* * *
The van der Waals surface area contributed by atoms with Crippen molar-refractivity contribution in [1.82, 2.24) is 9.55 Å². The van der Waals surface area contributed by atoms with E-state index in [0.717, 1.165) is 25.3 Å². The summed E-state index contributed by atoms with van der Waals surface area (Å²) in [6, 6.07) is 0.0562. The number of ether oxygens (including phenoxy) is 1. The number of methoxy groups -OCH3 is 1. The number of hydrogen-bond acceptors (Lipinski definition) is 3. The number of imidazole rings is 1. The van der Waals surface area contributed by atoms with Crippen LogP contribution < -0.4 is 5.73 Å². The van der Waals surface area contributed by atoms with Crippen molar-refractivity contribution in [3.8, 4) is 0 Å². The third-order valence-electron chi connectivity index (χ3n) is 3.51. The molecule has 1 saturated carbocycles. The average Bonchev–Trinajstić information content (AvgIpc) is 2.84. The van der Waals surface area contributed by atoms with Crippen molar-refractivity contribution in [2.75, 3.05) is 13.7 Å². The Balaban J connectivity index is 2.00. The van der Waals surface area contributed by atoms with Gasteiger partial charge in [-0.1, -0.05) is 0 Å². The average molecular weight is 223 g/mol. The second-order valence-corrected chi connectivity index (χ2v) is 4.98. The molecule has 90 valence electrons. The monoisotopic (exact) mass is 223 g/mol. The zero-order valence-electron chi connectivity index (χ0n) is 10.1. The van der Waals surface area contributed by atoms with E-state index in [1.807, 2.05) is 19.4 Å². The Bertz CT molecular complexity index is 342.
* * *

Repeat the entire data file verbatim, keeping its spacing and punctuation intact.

The van der Waals surface area contributed by atoms with Crippen molar-refractivity contribution in [1.82, 2.24) is 9.55 Å². The van der Waals surface area contributed by atoms with E-state index in [0.717, 1.165) is 25.3 Å². The summed E-state index contributed by atoms with van der Waals surface area (Å²) in [6, 6.07) is 0.0562. The number of ether oxygens (including phenoxy) is 1. The number of methoxy groups -OCH3 is 1. The number of hydrogen-bond acceptors (Lipinski definition) is 3. The number of imidazole rings is 1. The van der Waals surface area contributed by atoms with Crippen LogP contribution < -0.4 is 5.73 Å². The van der Waals surface area contributed by atoms with Crippen molar-refractivity contribution in [3.8, 4) is 0 Å². The third-order valence-electron chi connectivity index (χ3n) is 3.51. The molecule has 1 saturated carbocycles. The average Bonchev–Trinajstić information content (AvgIpc) is 2.84. The van der Waals surface area contributed by atoms with Crippen molar-refractivity contribution in [2.75, 3.05) is 13.7 Å². The Balaban J connectivity index is 2.00. The van der Waals surface area contributed by atoms with Gasteiger partial charge in [-0.1, -0.05) is 0 Å². The average molecular weight is 223 g/mol. The second-order valence-corrected chi connectivity index (χ2v) is 4.98. The molecule has 90 valence electrons. The monoisotopic (exact) mass is 223 g/mol. The zero-order valence-electron chi connectivity index (χ0n) is 10.1. The van der Waals surface area contributed by atoms with E-state index in [1.807, 2.05) is 19.4 Å². The Bertz CT molecular complexity index is 342.